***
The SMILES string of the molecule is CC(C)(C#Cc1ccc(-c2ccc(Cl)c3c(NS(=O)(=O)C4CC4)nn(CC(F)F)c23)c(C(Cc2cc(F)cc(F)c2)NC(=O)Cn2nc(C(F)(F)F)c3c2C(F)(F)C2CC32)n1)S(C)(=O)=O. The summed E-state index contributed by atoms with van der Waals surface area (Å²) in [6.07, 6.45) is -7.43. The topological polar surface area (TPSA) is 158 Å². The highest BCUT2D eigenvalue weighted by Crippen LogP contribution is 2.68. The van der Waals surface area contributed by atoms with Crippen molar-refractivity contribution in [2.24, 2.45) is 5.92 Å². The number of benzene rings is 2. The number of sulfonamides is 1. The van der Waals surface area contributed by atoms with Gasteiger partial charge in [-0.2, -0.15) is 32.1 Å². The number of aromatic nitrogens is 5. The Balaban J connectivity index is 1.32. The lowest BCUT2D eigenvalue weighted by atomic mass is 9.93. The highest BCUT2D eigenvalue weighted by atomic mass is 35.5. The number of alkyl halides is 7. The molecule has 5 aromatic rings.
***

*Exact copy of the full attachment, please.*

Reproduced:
The SMILES string of the molecule is CC(C)(C#Cc1ccc(-c2ccc(Cl)c3c(NS(=O)(=O)C4CC4)nn(CC(F)F)c23)c(C(Cc2cc(F)cc(F)c2)NC(=O)Cn2nc(C(F)(F)F)c3c2C(F)(F)C2CC32)n1)S(C)(=O)=O. The summed E-state index contributed by atoms with van der Waals surface area (Å²) in [6.07, 6.45) is -7.43. The topological polar surface area (TPSA) is 158 Å². The highest BCUT2D eigenvalue weighted by Crippen LogP contribution is 2.68. The van der Waals surface area contributed by atoms with Crippen molar-refractivity contribution in [2.24, 2.45) is 5.92 Å². The number of benzene rings is 2. The number of sulfonamides is 1. The van der Waals surface area contributed by atoms with Gasteiger partial charge in [-0.2, -0.15) is 32.1 Å². The number of aromatic nitrogens is 5. The Balaban J connectivity index is 1.32. The lowest BCUT2D eigenvalue weighted by atomic mass is 9.93. The highest BCUT2D eigenvalue weighted by atomic mass is 35.5. The number of alkyl halides is 7. The molecule has 5 aromatic rings.